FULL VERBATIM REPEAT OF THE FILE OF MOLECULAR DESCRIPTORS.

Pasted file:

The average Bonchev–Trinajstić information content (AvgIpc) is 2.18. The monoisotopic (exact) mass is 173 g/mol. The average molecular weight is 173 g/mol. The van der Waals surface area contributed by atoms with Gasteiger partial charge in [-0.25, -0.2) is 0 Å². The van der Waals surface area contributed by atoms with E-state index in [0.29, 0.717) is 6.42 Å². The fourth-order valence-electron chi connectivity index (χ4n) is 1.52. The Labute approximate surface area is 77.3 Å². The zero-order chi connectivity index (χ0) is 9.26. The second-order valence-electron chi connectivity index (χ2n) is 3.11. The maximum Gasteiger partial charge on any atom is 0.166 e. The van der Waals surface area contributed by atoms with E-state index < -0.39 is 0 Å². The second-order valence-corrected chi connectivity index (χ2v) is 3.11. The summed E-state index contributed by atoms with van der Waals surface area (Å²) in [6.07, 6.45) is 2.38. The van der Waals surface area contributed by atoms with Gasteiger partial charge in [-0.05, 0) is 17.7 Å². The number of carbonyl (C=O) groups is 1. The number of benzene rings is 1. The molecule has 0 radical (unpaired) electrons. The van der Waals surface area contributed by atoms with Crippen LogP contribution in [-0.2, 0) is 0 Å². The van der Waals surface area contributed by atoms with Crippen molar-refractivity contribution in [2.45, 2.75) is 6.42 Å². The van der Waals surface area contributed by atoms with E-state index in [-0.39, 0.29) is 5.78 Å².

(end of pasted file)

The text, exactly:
The average Bonchev–Trinajstić information content (AvgIpc) is 2.18. The monoisotopic (exact) mass is 173 g/mol. The average molecular weight is 173 g/mol. The van der Waals surface area contributed by atoms with Gasteiger partial charge in [-0.25, -0.2) is 0 Å². The van der Waals surface area contributed by atoms with E-state index in [0.29, 0.717) is 6.42 Å². The fourth-order valence-electron chi connectivity index (χ4n) is 1.52. The Labute approximate surface area is 77.3 Å². The zero-order chi connectivity index (χ0) is 9.26. The second-order valence-electron chi connectivity index (χ2n) is 3.11. The maximum Gasteiger partial charge on any atom is 0.166 e. The van der Waals surface area contributed by atoms with E-state index < -0.39 is 0 Å². The second-order valence-corrected chi connectivity index (χ2v) is 3.11. The summed E-state index contributed by atoms with van der Waals surface area (Å²) in [6.07, 6.45) is 2.38. The van der Waals surface area contributed by atoms with Gasteiger partial charge in [-0.05, 0) is 17.7 Å². The number of carbonyl (C=O) groups is 1. The number of benzene rings is 1. The molecule has 0 radical (unpaired) electrons. The van der Waals surface area contributed by atoms with Crippen LogP contribution in [-0.2, 0) is 0 Å². The van der Waals surface area contributed by atoms with Crippen molar-refractivity contribution in [2.45, 2.75) is 6.42 Å². The van der Waals surface area contributed by atoms with E-state index in [-0.39, 0.29) is 5.78 Å².